Biden names team to steer US foreign policy, Michigan certifies Biden victory
WILMINGTON — U.S. President-elect Joe Biden on Monday named the top members of his foreign policy team, tapping trusted aide Antony Blinken to head the State Department, as Michigan certified Biden as the winner in the election battleground Midwestern state.
The Michigan Board of State Canvassers confirmed earlier projections that Democrat Biden beat Republican President Donald Trump in the closely-contested race.
With the certification, Trump’s effort to deny Biden a victory by claiming election irregularities and fraud in many states, became even more unlikely to succeed.
Biden, who has said he would undo Trump’s “America First” policies, also named Jake Sullivan as his national security adviser and Linda Thomas-Greenfield as U.S. ambassador to the United Nations – both with high-level government experience.
The 78-year-old Democrat is assembling an administration from his home in Delaware as he prepares to be sworn in on Jan. 20 to lead a country facing its greatest public health crisis in living memory, even as Trump refuses to concede defeat in the Nov. 3 election and blocks the government from providing the support normally given a president-elect.
Biden named former U.S. Senator and 2004 Democratic presidential nominee John Kerry to serve as his special climate envoy. He also is likely to tap former Federal Reserve Chair Janet Yellen to become the next treasury secretary, said two Biden allies, who spoke on the condition of anonymity to discuss a personnel decision that was not yet public.
While Blinken, 58, is not a household name for the secretary of state job, he has held important foreign policy positions in the last two Democratic administrations, including a spell as a deputy secretary of state under President Barack Obama.
Along with Sullivan, who was a deputy assistant to Obama and senior policy adviser to Hillary Clinton’s 2016 presidential campaign, Blinken has helped Biden formulate a strategy that will include quick outreach to allies who have often been antagonized by Trump, and to demonstrate a willingness to work together on big global problems like the coronavirus pandemic and its economic fallout.
Biden, who was a longtime member of the U.S. Senate Foreign Relations Committee, has pledged to rejoin a nuclear deal with Iran if Tehran restores its compliance, return to the Paris climate accord, abandon plans to leave the World Health Organization and end a U.S. rule that bans funding of aid groups that discuss abortion. Each move would reverse Trump’s policies and some could take place quickly after the inauguration.
The prospect of an American U-turn from Trump’s foreign policy is music to the ears of many allies, especially in Europe where there has been unhappiness over Washington’s approach toward NATO, trade and relations with Russia.
The head of NATO and a top European Union official, in phone calls with Biden on Monday, invited him to rebuild transatlantic ties and meet with Washington’s European allies next year.
Biden took a step toward reversing Trump’s hard-line immigration policies by naming Cuban-born lawyer Alejandro Mayorkas to head the Department of Homeland Security.
If confirmed by the Senate, Mayorkas would become the first foreign-born leader of the sprawling department that was created after the Sept. 11, 2001, attacks on the United States. Mayorkas served as its deputy secretary in the Obama administration.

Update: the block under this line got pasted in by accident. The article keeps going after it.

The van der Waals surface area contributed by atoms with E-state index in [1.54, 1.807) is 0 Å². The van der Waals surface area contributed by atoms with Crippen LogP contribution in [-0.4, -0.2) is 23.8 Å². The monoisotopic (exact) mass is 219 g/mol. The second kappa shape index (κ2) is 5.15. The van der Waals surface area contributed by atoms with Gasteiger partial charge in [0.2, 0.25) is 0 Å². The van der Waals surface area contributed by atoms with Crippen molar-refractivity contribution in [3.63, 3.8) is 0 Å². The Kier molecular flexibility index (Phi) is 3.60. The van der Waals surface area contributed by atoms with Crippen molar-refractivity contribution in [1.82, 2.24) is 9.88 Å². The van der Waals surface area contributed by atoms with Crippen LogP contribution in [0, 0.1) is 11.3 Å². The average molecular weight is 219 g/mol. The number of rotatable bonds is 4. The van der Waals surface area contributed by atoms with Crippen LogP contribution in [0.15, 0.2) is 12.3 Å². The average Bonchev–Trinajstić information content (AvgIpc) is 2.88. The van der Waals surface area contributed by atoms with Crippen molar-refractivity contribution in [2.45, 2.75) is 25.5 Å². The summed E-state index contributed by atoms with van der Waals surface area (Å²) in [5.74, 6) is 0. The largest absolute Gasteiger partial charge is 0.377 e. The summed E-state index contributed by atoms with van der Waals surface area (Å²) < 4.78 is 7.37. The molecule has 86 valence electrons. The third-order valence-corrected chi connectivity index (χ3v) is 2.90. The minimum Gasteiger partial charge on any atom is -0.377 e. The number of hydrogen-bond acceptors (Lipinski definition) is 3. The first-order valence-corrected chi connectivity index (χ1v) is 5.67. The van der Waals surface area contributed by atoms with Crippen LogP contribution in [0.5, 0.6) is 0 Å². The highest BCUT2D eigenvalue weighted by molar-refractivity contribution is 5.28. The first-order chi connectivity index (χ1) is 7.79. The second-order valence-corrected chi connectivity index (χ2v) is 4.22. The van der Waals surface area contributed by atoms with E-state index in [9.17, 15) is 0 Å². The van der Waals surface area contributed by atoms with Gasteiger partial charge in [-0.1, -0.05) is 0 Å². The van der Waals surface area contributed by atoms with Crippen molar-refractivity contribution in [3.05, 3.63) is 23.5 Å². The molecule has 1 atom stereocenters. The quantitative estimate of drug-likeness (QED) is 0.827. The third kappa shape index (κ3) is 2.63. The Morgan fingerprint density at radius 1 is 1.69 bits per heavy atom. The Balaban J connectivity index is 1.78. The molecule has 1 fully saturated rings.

Cracks in Republic support
Trump, meanwhile, has been defeated repeatedly in his persistent legal battle to overturn the election results in a string of battleground states and prevent Biden from being sworn in. Trump and his campaign have made unsubstantiated claims of widespread voter fraud.
Pennsylvania looked to push ahead with certifying that Biden was the winner, following the Michigan vote.
Biden beat Trump in Michigan by more than 150,000 votes, or almost 3 percentage points, and the election canvassing board is required to validate the count.
Norman Shinkle, one of the two Republicans on the four-member Michigan board, had suggested he favored delaying certification because of technical irregularities that may have affected a few hundred votes in one county. He abstained from Monday’s vote.
The board’s other Republican, Aaron Van Langevelde, said repeatedly during a meeting on Monday he saw no indication in the law that the board has an option other than to certify the results submitted to it. “Our duty is very simple, and it’s our duty,” Van Langevelde said. He voted for certification, which passed 3-0.
Monday is also the deadline in Pennsylvania for counties to report their certified tallies to Secretary of State Kathy Boockvar, a Democrat. Boockvar likely would then certify the results on behalf of the state in a matter of days. Biden won Pennsylvania by more than 80,000 votes, or just over 1 percentage point.
Electors in each state will convene as the Electoral College on Dec. 14 to formally select the next president. Biden won 306 electoral votes, 36 over the 270 threshold needed to win.
While most Republicans are either publicly backing Trump’s efforts or remaining silent, a growing number are imploring him to concede and assist with the transition to Biden’s administration.
The U.S. General Services Administration, a federal agency that must sign off on the presidential transition, said it had still not approved hand-off activities to Biden but would brief Congress next week.
In an opinion piece on Cincinnati.com on Monday, Republican Senator Rob Portman of Ohio urged the GSA to provide resources for the Biden transition team. Portman also said there was no evidence now of widespread fraud or irregularities that would change the election results in any state.